By Mira Oberman
Nov 19, 2011
CHICAGO — Fast food giant McDonald’s severed ties with one of its American egg suppliers Friday after a video taken by undercover animal rights activists exposed shocking cruelty to chickens at a farm.
The footage showed chicks having the tips of their beaks being burned off by a machine and then tossed into cages along with images of barely identifiable corpses of birds that were left to rot in cages.
It also showed unwanted chicks left to die in plastic bags, birds mangled by the bars of overcrowded cages, and a chicken flapping its wings in distress as a plant worker swung the creature on a rope in a wide circle.
There are no federal laws governing the treatment of poultry on U.S. farms and most states have sweeping exemptions for farmed animals which allow for abuses to run rampant without prosecution.
“Unfortunately, much of the abuse we documented is not only standard, it’s legal,” Nathan Runkle, director of Mercy for Animals, which obtained the clandestine footage, told AFP.
“We’ve done over a dozen investigations at factory farms from coast to coast,” he said. “Every time we’ve sent an investigator into one of these facilities they’ve come out with shocking evidence of abuse and neglect.”
McDonald’s confirmed it had directed its supplier, Cargill, to stop sourcing McDonald eggs from Sparboe, the company at the center of the cruelty video.
“The behavior on tape is disturbing and completely unacceptable,” McDonald’s said in a statement.
“McDonald’s wants to assure our customers that we demand humane treatment of animals by our suppliers. We take this responsibility — along with our customers’ trust — very seriously.”
Sparboe, a family-run company, said it had launched a probe after learning of the video and has fired four workers who engaged in mistreatment of chickens.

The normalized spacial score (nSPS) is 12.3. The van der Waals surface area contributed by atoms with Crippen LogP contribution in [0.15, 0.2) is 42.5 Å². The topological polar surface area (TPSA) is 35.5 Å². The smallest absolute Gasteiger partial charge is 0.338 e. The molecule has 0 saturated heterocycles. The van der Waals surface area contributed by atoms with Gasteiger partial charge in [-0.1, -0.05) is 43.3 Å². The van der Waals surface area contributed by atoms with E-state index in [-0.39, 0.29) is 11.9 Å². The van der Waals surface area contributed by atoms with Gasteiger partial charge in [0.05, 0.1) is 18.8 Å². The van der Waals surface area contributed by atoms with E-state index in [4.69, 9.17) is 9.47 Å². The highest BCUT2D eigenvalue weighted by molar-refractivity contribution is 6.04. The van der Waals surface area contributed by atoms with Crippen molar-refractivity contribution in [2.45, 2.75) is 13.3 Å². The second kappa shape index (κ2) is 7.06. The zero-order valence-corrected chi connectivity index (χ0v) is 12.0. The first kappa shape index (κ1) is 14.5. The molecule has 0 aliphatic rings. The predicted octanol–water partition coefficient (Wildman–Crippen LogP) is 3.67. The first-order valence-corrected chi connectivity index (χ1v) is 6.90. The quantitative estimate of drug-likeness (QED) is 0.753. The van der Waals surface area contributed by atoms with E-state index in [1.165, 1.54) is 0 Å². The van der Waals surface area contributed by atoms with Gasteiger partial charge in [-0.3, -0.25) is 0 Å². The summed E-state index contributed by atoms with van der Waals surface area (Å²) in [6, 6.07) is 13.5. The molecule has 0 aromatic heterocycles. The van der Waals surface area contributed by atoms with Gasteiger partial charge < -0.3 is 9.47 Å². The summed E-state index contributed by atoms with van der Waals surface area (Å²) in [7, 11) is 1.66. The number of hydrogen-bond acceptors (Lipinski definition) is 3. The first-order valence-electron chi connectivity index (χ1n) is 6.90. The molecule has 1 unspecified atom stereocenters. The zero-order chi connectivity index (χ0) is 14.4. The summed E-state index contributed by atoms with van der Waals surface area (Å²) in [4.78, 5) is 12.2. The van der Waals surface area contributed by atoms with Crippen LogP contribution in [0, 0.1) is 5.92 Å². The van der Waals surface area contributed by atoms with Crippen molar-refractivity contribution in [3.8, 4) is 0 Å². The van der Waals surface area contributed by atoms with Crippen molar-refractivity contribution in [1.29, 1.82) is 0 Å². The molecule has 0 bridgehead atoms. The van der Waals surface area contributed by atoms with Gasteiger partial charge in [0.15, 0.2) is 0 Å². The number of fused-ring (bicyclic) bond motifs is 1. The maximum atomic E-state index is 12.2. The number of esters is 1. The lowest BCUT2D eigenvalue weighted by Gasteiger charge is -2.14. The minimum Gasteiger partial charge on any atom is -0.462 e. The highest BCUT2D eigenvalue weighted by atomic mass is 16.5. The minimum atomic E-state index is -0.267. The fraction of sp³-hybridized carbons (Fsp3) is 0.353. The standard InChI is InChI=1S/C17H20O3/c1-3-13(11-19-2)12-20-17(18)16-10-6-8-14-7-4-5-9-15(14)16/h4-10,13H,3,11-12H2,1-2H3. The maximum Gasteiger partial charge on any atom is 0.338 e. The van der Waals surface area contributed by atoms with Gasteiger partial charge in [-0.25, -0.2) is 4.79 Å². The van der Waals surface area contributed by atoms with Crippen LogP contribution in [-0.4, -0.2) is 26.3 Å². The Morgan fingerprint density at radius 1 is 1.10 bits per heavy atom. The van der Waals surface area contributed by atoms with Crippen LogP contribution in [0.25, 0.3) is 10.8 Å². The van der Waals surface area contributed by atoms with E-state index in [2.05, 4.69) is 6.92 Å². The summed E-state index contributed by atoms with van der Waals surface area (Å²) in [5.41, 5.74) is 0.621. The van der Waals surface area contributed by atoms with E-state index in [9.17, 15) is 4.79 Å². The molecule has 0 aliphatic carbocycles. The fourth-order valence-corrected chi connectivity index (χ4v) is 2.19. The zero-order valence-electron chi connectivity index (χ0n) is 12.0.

In a message posted on a dedicated website, owner Beth Sparboe Schnell said an independent auditor from Iowa State University confirmed the company is in “full compliance with our animal welfare policies.”
She said Sparboe Farms was the first American egg producer to have its “science-based animal care production guideline” certified by the U.S. Department of Agriculture.
But Runkle noted that the video shows that “much of the mishandling type of abuse took place directly in front of and under the watch of supervisors and managers” at Sparboe facilities in Iowa, Minnesota and Colorado.
He also said McDonald’s decision to drop Sparboe as a supplier also fails to provide a solution to the real problem — the use of cramped battery cages which give hens no room to walk or spread their wings, Runkle added.
Mercy for Animals said it was urging McDonald’s to use its influence as the largest egg purchaser in the United States to improve industry standards and stop buying eggs from farms that use such cages.
The video was released a day after federal inspectors issued a warning letter to Sparboe citing “serious violations” of food safety rules, including inadequate rodent control and testing for the presence of deadly Salmonella bacteria. Source
McDonald’s Cruelty: The Rotten Truth About Egg McMuffins
November 17 2011
Factory Farming is what they are talking about.